BTEC 4C: Infectious diseases and vaccines

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  • Pupils only need to know about bacteria and viruses however I think it is worth mentioning about the presence of fungi and protozoa as other forms of pathogens.
  • Recall classification: prokaryotes, no nucleus.
  • Create a table showing method, example and type of pathogen.
  • Yellow, purple, blue, green, red
  • BTEC 4C: Infectious diseases and vaccines

    1. 1. Infectious diseases WALT: To understand how vaccination can be used to prevent some diseases. WILF: State what a pathogen is and name examples. (PASS) Describe how bacteria and viruses can cause infectious disease. (MERIT) Explain how vaccinations can be used to prevent infection. (DISTINCTION) Keywords Pathogen Bacteria Virus Vaccine Memory cells
    2. 2. What is a pathogen? A microorganism that causes an infectious disease. They can be: ~ a bacteria ~ a virus E.Coli Influenza
    3. 3. Bacteria DNA DNA Cell wall Flagellum Cell membrane Diseases Caused: How? Enter the body and produce toxins that harm our cells. Cholera Food poisoning Tuberculosis (TB) Dysentery
    4. 4. Virus Genetic material Protein coat How? Viruses cannot reproduce by themselves, they need a host. They invade our cells and make copies of themselves. Diseases Caused: Influenza AIDS Measles Mumps
    5. 5. Food may contain food poisoning bacteria like salmonella. The HIV can be transferred through body fluids via sexual intercourse or sharing of syringes. Influenza and cold viruses can be spread through the air through coughs and sneezes. Houseflies can pass the dysentery bacteria from human faeces to food. Water may contain bacteria that may cause cholera.
    6. 6. So a pathogen has managed to beat all our defences, what happens next? Our immune system is ready to fight! Our immune system is made up of different types of white blood cells.
    7. 7. At the site of the infection… White blood cells that are ready and waiting. They can pull (engulf) pathogens inside them and digest them. Bacteria White blood cell
    8. 8. In your blood… If the microbes don’t all get killed, your next line of defence is launched – These zoom round in antibodies. your blood like Antibodies are guided missiles until produced by they lock onto their special white target blood cells called (pathogen), making B cells. it easier to be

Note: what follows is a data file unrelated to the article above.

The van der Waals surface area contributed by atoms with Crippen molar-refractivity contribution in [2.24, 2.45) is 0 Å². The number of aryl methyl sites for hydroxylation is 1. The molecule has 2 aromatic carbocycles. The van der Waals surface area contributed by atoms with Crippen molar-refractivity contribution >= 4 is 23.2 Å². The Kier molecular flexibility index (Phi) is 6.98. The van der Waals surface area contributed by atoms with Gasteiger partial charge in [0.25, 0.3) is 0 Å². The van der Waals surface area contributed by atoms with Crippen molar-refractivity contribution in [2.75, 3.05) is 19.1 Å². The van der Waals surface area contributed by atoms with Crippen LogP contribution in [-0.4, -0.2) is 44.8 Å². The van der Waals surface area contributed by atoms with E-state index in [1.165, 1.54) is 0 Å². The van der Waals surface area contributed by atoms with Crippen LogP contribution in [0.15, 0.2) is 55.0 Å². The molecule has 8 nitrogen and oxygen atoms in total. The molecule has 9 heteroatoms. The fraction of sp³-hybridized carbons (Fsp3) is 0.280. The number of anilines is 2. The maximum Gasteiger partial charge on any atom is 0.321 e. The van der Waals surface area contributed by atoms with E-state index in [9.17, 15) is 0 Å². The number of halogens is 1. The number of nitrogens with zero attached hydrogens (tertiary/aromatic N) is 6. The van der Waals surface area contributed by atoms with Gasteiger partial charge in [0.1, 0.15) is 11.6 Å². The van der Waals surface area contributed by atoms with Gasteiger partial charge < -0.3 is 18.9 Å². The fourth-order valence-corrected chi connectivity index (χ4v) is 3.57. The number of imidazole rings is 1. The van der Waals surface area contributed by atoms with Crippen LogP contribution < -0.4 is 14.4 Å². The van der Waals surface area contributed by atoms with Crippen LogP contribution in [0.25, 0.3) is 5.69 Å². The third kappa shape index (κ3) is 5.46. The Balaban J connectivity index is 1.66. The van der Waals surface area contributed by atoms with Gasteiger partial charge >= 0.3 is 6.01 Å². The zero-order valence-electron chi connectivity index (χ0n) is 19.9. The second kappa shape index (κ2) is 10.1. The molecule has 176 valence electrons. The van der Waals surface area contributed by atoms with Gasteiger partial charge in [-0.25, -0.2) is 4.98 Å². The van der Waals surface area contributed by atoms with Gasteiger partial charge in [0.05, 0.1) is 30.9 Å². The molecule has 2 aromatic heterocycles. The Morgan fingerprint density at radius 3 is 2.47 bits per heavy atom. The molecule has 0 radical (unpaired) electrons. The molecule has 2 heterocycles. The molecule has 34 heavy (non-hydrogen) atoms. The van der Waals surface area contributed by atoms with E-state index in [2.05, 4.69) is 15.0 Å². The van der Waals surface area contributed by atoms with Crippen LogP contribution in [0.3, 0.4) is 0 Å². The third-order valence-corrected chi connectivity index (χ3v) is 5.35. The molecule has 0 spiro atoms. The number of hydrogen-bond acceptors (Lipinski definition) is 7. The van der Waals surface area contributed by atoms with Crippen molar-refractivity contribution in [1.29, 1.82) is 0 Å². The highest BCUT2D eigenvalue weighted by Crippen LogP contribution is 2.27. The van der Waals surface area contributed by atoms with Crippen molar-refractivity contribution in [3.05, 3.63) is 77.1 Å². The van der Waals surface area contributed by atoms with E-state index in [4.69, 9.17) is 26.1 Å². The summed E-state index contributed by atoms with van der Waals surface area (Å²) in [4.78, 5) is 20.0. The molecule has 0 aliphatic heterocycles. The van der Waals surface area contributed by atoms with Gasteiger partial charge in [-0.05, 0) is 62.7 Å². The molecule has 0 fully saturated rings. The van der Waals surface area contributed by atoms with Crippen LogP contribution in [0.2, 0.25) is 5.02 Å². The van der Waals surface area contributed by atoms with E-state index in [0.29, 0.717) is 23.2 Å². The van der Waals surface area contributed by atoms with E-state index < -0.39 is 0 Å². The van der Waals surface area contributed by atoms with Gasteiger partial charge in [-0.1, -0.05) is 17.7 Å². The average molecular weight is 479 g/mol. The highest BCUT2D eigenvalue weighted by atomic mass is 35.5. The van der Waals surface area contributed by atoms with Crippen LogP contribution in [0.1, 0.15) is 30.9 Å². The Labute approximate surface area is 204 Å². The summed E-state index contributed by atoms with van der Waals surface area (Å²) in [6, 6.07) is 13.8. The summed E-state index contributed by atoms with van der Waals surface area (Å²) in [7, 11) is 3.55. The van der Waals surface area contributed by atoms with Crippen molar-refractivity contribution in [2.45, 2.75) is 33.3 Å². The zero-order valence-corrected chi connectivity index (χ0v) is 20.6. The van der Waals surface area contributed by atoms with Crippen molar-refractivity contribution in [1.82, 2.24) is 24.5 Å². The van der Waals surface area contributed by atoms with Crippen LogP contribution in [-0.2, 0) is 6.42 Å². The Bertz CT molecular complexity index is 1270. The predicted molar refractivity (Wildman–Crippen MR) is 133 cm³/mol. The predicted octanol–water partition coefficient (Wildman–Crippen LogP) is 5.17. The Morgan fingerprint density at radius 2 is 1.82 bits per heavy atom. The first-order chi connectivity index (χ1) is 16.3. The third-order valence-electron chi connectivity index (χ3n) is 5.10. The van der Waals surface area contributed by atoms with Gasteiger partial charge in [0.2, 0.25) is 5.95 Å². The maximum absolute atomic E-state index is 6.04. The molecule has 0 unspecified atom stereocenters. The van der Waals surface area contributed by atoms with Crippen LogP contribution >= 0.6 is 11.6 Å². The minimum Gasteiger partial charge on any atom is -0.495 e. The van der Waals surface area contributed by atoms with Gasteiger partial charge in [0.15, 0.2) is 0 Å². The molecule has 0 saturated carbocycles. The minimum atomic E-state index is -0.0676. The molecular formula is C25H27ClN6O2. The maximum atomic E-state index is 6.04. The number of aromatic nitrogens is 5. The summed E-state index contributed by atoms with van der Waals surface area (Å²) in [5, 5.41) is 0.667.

9. 9. Once you’ve defeated an infection, antibodies stay in your blood but…
    10. 10. … antibodies only last a few days, but memory cells, which remember how to make them, last a lifetime. These make antibodies so quickly that the microbes are all destroyed before they can make you ill.
    11. 11. People can become immune against a pathogen through vaccination. Vaccination involves putting a small amount of an inactive form of a pathogen, or dead pathogen, into the body. When injected into the body, they stimulate B cells to produce antibodies against the pathogen and produces memory cells. Different vaccines are needed for different pathogens.
    12. 12. Task: Create a storyboard or flow chart showing how vaccines work. Memory cells remain in the blood in case you later become infected. White blood cells produce antibodies, which attach to the pathogen. Patient is injected with an inactive pathogen, this is the vaccine. Following the antibodies being made, memory cells are then made. The patient is now immune.
    13. 13. Vaccinations-worth it? e.g. MMR vaccine Measles Mumps Rubella e.g. HPV vaccine
    14. 14. Find your answer! (Or question!) Talk to each Find the person who has your matching question OR answer. Found them? Come up to the front! other!
    15. 15. How a pathogen can enter the body? Example? Bacteria or virus? How a pathogen can enter the body? Salmonella Example? Bacteria or virus? Salmonella Contaminated water. Contaminated water. Transferred through body fluids, for example… Transferred through body fluids, for example… Influenza (flu) Influenza (flu) Houseflies landing on faeces and then onto food. How a pathogen can enter the body? Houseflies landing on faeces and then onto food. Example? Bacteria or virus? How a pathogen can enter the body? Salmonella Example? Salmonella Contaminated water. Contaminated water. Transferred through body fluids, for example… Transferred through body fluids, for example… Influenza (flu) Houseflies landing on faeces and then onto food. Influenza (flu) Houseflies landing on faeces and then onto food. Bacteria or virus?

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